I am, in my own estimation a damn good pilot. But then I should be, given the number of years I've been doing it and the amount of experience I've attained. There are two types of professional pilots – the very good and the dead. No in-betweeners, no room for "just average" pilots up there. You’ve got to be good when you're doing it for money (insert cheap, hooker-joke here). I know that must sound horribly pompous, but I have not stayed alive all these years by luck and my movie-star good looks alone. Even the worst of the pro-pilots I've ever known was still pretty dang good.
The trick in all flying (private and professional) is to not think that you're better than you are. Oh boy, is that easier said than done! We get to thinking that we're Chuck Yeager. Or we not-so-subconsciously assume that the very fact that we've survived all these years and amassed all these flight hours makes us good by default. Nope. Not at all, not at all.
If that sounds contradictory to my first paragraph, let me explain. Because of my experience I better be good, yes. But that, by itself, does not make it so. Many pilots make that mistake, and it is a doozy. We pilots are cautioned to guard against complacency, and most of us try pretty hard to avoid it. Despite that, sometimes there is an insidious complacency that worms its way unknowingly into even the most careful pilot’s psyche.
Being a good pilot requires constant work. You can never sit back and rest on your...um...laurels and think that "good" is automatic or even continuous or self-sustaining. And so I work very hard at maintaining my proficiency. And I very much admire those other pilots who do likewise.
Take Mike, our fixed-wing pilot. (He reads this, so I have to choose my words carefully.) He's not the only good pilot in the world, obviously, but Mike is - no shit - one of the best pilots I've ever flown with. The guy just flat knows his stuff and can make that King Air dance and sing. Of course, Mike's been doing it forever (you should see his resume), and he’s flown much bigger things than a King Air, so he should be good. The thing I love is that he still puts as much effort into his work this far down the road as he undoubtedly did when he was first starting out. That's is the very definition of “professionalism” and “dedication,” words we sometimes throw around all too casually these days.
I like watching other pilots fly – always have. You can learn a lot. When I was working for Petroleum Helicopters Inc. in the Gulf of Mexico, I was assigned to a base that had thirty resident aircraft. Most days, after I got off duty I’d just hang around, watching the stragglers come in. End of the long day, tired, hot, worn out…you could forgive these guys if they just swooped in and plopped it down like a sack of wet cement. But no, they would put as much effort into that last landing as they did to the first one this morning, twelve hours ago. It was inspiring.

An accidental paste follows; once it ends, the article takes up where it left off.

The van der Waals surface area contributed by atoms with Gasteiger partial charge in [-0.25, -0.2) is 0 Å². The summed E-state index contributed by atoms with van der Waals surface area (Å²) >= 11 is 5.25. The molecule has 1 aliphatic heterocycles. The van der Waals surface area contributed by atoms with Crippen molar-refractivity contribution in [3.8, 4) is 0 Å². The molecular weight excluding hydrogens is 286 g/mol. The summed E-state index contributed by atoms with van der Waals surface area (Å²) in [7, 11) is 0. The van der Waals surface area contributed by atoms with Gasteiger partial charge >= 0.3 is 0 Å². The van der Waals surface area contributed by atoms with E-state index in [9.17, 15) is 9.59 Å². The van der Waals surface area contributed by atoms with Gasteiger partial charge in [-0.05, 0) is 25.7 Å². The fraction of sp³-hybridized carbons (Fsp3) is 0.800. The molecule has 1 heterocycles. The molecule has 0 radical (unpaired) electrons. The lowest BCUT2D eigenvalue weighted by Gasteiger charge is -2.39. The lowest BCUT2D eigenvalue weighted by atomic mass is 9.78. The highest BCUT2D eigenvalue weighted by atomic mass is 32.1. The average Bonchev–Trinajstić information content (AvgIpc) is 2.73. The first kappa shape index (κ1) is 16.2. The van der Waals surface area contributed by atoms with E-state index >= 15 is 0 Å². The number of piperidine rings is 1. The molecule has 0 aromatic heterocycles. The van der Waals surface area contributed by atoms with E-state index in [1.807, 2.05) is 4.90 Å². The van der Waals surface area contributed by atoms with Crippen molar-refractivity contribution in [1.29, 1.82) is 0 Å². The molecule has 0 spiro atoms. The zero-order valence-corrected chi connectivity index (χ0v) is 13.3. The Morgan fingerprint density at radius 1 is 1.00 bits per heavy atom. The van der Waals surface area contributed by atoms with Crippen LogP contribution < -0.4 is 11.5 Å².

There was this one guy…Joe Bell (an ironically coincidental name for a helicopter pilot). Older guy, retired out of the Army. Been around. Soft-spoken (unlike most of us) and very likeable (also unlike most of us). He got assigned to a oil company customer flying a snazzy, shiny-new Bell 407. But it was a h-o-r-r-i-b-l-e job. Always first to take-off in the morning, right at sunrise. And his customer flew him the absolute FAA-maximum of eight hours every damn day. Usually he’d come dragging in right at sunset, but other days he’d get his eight hours in by three p.m. and be done before all the rest of us. Oh God, I felt sorry for him. I’d come skipping and whistling in from my air-conditioned, twin-engine helicopter after a “grueling” 3.5 hour day in which I'd done maybe eight or nine landings, my day done by 4:30. My paperwork would be finished and I’d be having a cup of coffee in the pilot lounge when Joe would come in looking like a wet dog at 6:50.
Hovering a helicopter is work. It takes incredible concentration. The Bell 407 is a particularly twitchy, not to say “squirrely” helicopter, especially near the ground. It takes finesse to fly smoothly. And here would come ol’ Joe after one of his eight-hour, “thirty-five landing” days. He’d hover up to the front pad and set ‘er down just so smoothly and gently. I'd watch and just shake my head and smile. I admired that guy, I’ll tell you what.
Watching a really good pilot is quite literally like watching an artist at work. It's like looking over Picasso's shoulder as he paints and wondering, "Why is he dabbing the brush like that? Why is he using that particular color? And what the hell IS that thing he's painting?" Pablo himself might not even be able to respond with anything more than a simple, shrugged, "Eh - beats me..."
It's never good to look too closely at something lest you spoil the magic or kill the spirit. Kind of like how looking at a ghost sometimes makes it disappear. Or how your car keys disappear the moment you go looking for them. (Okay wait, strike that last, but you get the idea.) We have these God-given talents. We shouldn’t question them, just make the best of them. As the artist’s talent flows through his hands to the brush and onto the canvas, so a pilot’s talent flows through the stick or wheel and out to the control surfaces or rotor blades.
Ah, but if only it were that simple for us. There is so much other technical stuff to know and keep abreast of. But it is one of the reasons I so love flying: It is the perfect left brain/right brain activity, requiring the constant involvement of both, and as rewarding to the artistic side as it is to the technical side.
I hope that the day I have to lay my paintbrushes down is a long, long way off.